How to Support Other Women at Work

Making your way to the top is tough for anyone, but especially for women. Just over 4 percent of Fortune 500s are run by women, despite research that shows that companies rich in gender diversity are 15 percent more likely to deliver better financial returns.

Happening in parallel, women at all levels of their career struggle to get bumped up the ladder. One study found that women are 15 percent less likely than men to get promoted; and there’s just simply fewer women that aim for the top in the first place. And, for the women who do move up in their career, many eventually wind up in staff roles. This has a cyclical impact, as these women are less likely to feed up to senior leadership.

Many women have been asking themselves how they can help other women advance. Here’s a few ways women at all levels can support one another and band together in the workplace.

women supporting women at work

Mentor another woman.

Put any idea of competition behind you. One woman’s success is another woman’s success. Offering to mentor another woman is an easy, high-impact way to make a difference. This is an opportunity for you to lend your ear to another woman, offer advice, share your wisdom and offer general support. While some companies may have formal mentoring programs, don’t feel like you must go through such a channel. Let more junior women know that you’re happy and available to help them in any way.

Sponsor another woman.

Sponsoring goes a level deeper than mentorship. When you sponsor another woman, you’re explicitly backing her career ambitions. You’re essentially vouching for her, getting her a coveted interview, making sure she’s in the right meetings or on the right projects. If you have a job opening or know a colleague who is looking for a new hire, your sponsorship goes a long way to getting another woman in the door. This could make or break their career.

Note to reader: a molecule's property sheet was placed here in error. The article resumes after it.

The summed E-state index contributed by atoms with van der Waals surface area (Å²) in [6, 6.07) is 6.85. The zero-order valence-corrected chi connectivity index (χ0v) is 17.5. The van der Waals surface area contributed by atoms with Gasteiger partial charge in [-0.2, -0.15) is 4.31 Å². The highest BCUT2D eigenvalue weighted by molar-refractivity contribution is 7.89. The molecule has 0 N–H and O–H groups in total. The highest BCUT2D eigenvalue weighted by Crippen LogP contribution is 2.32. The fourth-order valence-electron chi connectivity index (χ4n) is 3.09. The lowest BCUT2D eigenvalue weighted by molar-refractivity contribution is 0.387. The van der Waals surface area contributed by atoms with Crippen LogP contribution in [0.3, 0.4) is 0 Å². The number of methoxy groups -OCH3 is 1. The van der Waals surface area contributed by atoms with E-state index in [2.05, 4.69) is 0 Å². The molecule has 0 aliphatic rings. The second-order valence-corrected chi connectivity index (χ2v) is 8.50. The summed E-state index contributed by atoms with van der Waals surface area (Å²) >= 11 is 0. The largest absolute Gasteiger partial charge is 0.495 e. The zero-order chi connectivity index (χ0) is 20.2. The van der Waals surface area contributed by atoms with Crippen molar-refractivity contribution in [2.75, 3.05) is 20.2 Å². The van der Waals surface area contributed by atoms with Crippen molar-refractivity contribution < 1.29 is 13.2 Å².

Sponsorships are enormously important in our careers. But they can be harder to come by since they require such a personal commitment on behalf of the sponsor.

Speak out against gender bias.

Gender bias exists everywhere, and it’s not necessarily because others are malicious. Bias is part of human nature. But you can be observant and aware—and speak out if you see it happening. You can do this in a tactful way, or pull someone aside to discuss it as you see fit. Find what works for you – a retort, a joke, a direct conversation, etc. But don’t let it slip past. Speaking out breaks the pattern of bias and works to create a healthy, collaborative environment.

Help other women be heard.

Don’t let a room full of men drown out a great idea presented by a woman. If you hear a woman have an opinion, state an idea, share a report—whatever—help her be heard. Repeat it. Ask her a question about it in a meeting. Thank her for her hard work. And if she gets interrupted, return the focus back to her and allow her to finish her thought.

These are just a few small, but impactful ways that women can help other women. What’s been your experience at work? How have you received help when you’ve needed it?

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